Hydronephrosis

Overview
  • Hydronephrosis is a possible complication of urinary tract obstruction characterized by dilation of the renal pelvis and calyces along with attendant atrophy of the renal parenchyma.
Etiology
Pathogenesis
  • Overview
    • Obstruction of the urinary tract can result in backup of urine into the renal parenchyma. Buildup of urine increases the urine's pressure within the kidneys, directly causing the following issues.
  • Renal Dilation and Atrophy
    • If obstruction develops insidiously and over time, slow dilation of the renal pelvis and calyces occurs. Increased pressure within the renal parenchyma also reduces blood flow to the kidneys, and thus the renal parenchyma atrophies over time.
  • Renal Dysfunction
    • The increased pressure within the kidneys disrupts proper processing of tubular fluid. Because the renal papillae are the first to be exposed to the increased pressure, the function of the late distal tubule and collecting duct is the first to be compromised. Dysfunction of this segment results in an inability to excrete a concentrated urine due to dysfunctional free water resorption (See: Late Distal Tubule and Collecting Duct Transport).
Morphology
  • Overview
    • The morphological features described here apply to those cases where obstruction and buildup of urine has not caused early clinical symptomology and has thus been allowed to occur over a long time period. In many cases, obstruction causes early clinical consequences and thus long-term morphological changes do not occur due to earlier clinical intervention (See "Clinical Consequences" below)
  • Gross Appearance:
    • Kidneys may be markedly enlarged and display enormous dilation of the renal pelvis and calyces. Additionally, renal pyramids may be grossly flattened and the entire kidney may be pale and atrophic appearance with a flattened renal cortex.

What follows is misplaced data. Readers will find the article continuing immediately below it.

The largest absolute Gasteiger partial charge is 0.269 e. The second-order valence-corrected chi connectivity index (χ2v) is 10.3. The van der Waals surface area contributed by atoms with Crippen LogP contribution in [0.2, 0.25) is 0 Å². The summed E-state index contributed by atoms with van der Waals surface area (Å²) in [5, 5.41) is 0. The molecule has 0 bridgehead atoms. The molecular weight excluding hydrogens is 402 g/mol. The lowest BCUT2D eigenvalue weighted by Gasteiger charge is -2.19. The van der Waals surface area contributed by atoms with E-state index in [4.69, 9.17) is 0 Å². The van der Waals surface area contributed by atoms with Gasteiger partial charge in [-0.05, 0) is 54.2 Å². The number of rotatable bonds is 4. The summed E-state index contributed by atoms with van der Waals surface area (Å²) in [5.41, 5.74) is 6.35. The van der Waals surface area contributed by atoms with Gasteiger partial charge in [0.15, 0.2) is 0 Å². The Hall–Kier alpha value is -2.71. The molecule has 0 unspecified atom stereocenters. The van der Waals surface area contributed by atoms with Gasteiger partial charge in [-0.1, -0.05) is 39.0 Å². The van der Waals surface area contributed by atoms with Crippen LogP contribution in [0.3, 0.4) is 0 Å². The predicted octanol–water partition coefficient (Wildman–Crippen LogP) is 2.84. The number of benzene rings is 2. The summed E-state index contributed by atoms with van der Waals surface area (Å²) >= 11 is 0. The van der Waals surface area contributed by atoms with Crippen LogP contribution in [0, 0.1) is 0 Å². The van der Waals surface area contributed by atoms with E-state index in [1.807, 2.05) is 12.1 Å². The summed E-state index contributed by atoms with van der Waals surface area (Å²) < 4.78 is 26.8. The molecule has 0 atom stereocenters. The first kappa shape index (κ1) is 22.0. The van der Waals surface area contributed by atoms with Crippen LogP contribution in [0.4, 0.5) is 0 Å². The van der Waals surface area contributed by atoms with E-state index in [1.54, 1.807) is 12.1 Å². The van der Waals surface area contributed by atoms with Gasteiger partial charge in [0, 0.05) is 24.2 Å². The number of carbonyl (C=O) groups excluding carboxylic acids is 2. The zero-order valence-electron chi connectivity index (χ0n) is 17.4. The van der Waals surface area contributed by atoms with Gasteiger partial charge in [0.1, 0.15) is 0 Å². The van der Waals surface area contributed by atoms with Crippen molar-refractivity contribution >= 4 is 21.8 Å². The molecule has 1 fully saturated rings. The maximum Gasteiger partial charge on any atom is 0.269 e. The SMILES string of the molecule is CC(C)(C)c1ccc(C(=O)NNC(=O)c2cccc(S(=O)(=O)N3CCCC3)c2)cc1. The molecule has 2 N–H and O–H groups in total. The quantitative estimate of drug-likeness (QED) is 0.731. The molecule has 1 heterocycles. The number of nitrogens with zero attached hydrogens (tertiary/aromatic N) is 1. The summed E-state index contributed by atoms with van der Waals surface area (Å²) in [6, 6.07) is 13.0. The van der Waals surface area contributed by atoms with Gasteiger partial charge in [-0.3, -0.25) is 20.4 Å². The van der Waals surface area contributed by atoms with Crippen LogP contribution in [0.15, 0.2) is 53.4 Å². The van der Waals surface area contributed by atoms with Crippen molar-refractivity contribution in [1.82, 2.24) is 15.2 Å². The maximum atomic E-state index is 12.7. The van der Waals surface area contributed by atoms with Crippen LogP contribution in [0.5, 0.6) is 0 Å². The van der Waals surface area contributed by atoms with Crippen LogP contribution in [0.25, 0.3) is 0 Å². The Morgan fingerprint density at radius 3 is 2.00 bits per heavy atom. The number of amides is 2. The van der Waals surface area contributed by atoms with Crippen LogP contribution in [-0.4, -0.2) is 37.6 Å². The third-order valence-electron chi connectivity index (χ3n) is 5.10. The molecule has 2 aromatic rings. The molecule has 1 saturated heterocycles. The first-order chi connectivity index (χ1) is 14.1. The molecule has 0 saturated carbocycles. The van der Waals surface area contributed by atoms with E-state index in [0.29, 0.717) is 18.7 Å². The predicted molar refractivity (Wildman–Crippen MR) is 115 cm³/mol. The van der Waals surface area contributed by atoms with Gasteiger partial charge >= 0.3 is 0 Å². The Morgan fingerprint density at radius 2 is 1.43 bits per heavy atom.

• Histological Apperance
    • Morphological signs of atrophy first affect the collecting ducts while glomeruli are initially spared
    • Over time however, even glomeruli can become atrophied
Clinical Consequences
  • Overview
    • The extent of hydronephrosis largely depends on when overt clinical symptomology comes to light, initiating clinical intervention and thus correction of the urinary tract obstruction. The development of overt clinical symptomology depends largely on where the obstruction occurs.
  • Unilateral Obstruction
    • Might occur if a single ureter is obstructed (perhaps due to a renal and urinary tract stone). Severe obstruction in a single ureter is perhaps the worst possible situation as the other kidney largely compensates for any dysfunction in urine formation. Consequently, backup of urine and destruction of the obstructed kidney occurs silently for a long time period and may only manifest with flank pain.
  • Bilateral Obstruction
    • Occurs if obstruction occurs at the level of the bladder or urethra. Complete or severe obstruction will result in postrenal acute renal failure) and thus oliguria. Incomplete obstruction may paradoxically result in polyuria due to dysfunction of urinary concentrating ability of the late distal tubule and collecting duct (See pathogenesis section).